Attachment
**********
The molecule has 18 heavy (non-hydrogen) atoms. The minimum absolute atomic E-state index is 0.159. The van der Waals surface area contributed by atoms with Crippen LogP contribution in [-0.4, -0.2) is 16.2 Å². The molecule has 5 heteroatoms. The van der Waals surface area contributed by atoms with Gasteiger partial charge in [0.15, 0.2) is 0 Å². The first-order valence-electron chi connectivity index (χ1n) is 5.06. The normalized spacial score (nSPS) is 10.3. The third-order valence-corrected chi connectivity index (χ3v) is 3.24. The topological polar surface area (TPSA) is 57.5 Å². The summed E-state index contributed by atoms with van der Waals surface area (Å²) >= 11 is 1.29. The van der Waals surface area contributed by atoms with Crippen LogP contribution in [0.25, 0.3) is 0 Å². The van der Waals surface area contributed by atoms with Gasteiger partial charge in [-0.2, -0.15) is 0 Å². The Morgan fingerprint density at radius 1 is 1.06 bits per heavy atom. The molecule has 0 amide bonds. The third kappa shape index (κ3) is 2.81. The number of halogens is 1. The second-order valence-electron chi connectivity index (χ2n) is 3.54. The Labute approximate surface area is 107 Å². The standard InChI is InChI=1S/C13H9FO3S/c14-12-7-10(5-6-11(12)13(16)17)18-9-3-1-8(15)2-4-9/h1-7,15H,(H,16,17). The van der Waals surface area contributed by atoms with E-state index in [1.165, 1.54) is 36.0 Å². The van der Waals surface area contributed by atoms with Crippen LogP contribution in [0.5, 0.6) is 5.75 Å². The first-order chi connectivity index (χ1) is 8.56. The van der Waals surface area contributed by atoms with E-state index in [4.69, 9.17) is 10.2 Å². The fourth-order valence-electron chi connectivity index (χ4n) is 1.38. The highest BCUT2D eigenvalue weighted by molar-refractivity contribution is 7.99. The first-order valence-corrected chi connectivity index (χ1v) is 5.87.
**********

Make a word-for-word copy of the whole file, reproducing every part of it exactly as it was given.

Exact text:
The molecule has 18 heavy (non-hydrogen) atoms. The minimum absolute atomic E-state index is 0.159. The van der Waals surface area contributed by atoms with Crippen LogP contribution in [-0.4, -0.2) is 16.2 Å². The molecule has 5 heteroatoms. The van der Waals surface area contributed by atoms with Gasteiger partial charge in [0.15, 0.2) is 0 Å². The first-order valence-electron chi connectivity index (χ1n) is 5.06. The normalized spacial score (nSPS) is 10.3. The third-order valence-corrected chi connectivity index (χ3v) is 3.24. The topological polar surface area (TPSA) is 57.5 Å². The summed E-state index contributed by atoms with van der Waals surface area (Å²) >= 11 is 1.29. The van der Waals surface area contributed by atoms with Crippen LogP contribution in [0.25, 0.3) is 0 Å². The van der Waals surface area contributed by atoms with Gasteiger partial charge in [-0.2, -0.15) is 0 Å². The Morgan fingerprint density at radius 1 is 1.06 bits per heavy atom. The molecule has 0 amide bonds. The third kappa shape index (κ3) is 2.81. The number of halogens is 1. The second-order valence-electron chi connectivity index (χ2n) is 3.54. The Labute approximate surface area is 107 Å². The standard InChI is InChI=1S/C13H9FO3S/c14-12-7-10(5-6-11(12)13(16)17)18-9-3-1-8(15)2-4-9/h1-7,15H,(H,16,17). The van der Waals surface area contributed by atoms with E-state index in [1.165, 1.54) is 36.0 Å². The van der Waals surface area contributed by atoms with Crippen LogP contribution in [0.5, 0.6) is 5.75 Å². The first-order chi connectivity index (χ1) is 8.56. The van der Waals surface area contributed by atoms with E-state index in [4.69, 9.17) is 10.2 Å². The fourth-order valence-electron chi connectivity index (χ4n) is 1.38. The highest BCUT2D eigenvalue weighted by molar-refractivity contribution is 7.99. The first-order valence-corrected chi connectivity index (χ1v) is 5.87.